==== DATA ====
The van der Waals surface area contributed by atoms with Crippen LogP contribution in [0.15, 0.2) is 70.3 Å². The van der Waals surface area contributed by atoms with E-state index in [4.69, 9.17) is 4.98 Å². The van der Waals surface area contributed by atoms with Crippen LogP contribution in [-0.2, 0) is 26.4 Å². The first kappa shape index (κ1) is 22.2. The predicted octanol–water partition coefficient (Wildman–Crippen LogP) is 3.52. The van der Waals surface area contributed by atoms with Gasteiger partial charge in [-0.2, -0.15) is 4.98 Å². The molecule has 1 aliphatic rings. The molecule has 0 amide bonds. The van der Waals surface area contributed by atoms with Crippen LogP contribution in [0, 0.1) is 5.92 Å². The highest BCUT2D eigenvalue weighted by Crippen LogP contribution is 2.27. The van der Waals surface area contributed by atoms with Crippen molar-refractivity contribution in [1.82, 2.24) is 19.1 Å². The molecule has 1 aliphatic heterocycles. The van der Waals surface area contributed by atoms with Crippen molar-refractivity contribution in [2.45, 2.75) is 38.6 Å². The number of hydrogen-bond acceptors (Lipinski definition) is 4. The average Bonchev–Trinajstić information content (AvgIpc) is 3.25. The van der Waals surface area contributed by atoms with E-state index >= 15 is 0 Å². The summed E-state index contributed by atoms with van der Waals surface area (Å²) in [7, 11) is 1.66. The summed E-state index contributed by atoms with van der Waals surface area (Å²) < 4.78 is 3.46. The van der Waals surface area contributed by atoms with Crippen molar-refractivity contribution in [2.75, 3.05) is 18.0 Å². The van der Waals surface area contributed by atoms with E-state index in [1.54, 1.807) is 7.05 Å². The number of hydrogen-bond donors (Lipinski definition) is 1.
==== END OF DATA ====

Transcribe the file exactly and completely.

The van der Waals surface area contributed by atoms with Crippen LogP contribution in [0.15, 0.2) is 70.3 Å². The van der Waals surface area contributed by atoms with E-state index in [4.69, 9.17) is 4.98 Å². The van der Waals surface area contributed by atoms with Crippen LogP contribution in [-0.2, 0) is 26.4 Å². The first kappa shape index (κ1) is 22.2. The predicted octanol–water partition coefficient (Wildman–Crippen LogP) is 3.52. The van der Waals surface area contributed by atoms with Gasteiger partial charge in [-0.2, -0.15) is 4.98 Å². The molecule has 1 aliphatic rings. The molecule has 0 amide bonds. The van der Waals surface area contributed by atoms with Crippen LogP contribution in [0, 0.1) is 5.92 Å². The highest BCUT2D eigenvalue weighted by Crippen LogP contribution is 2.27. The van der Waals surface area contributed by atoms with Crippen molar-refractivity contribution in [1.82, 2.24) is 19.1 Å². The molecule has 1 aliphatic heterocycles. The van der Waals surface area contributed by atoms with Crippen molar-refractivity contribution in [2.45, 2.75) is 38.6 Å². The number of hydrogen-bond acceptors (Lipinski definition) is 4. The average Bonchev–Trinajstić information content (AvgIpc) is 3.25. The van der Waals surface area contributed by atoms with E-state index >= 15 is 0 Å². The summed E-state index contributed by atoms with van der Waals surface area (Å²) in [7, 11) is 1.66. The summed E-state index contributed by atoms with van der Waals surface area (Å²) < 4.78 is 3.46. The van der Waals surface area contributed by atoms with Crippen molar-refractivity contribution in [2.75, 3.05) is 18.0 Å². The van der Waals surface area contributed by atoms with E-state index in [1.54, 1.807) is 7.05 Å². The number of hydrogen-bond donors (Lipinski definition) is 1.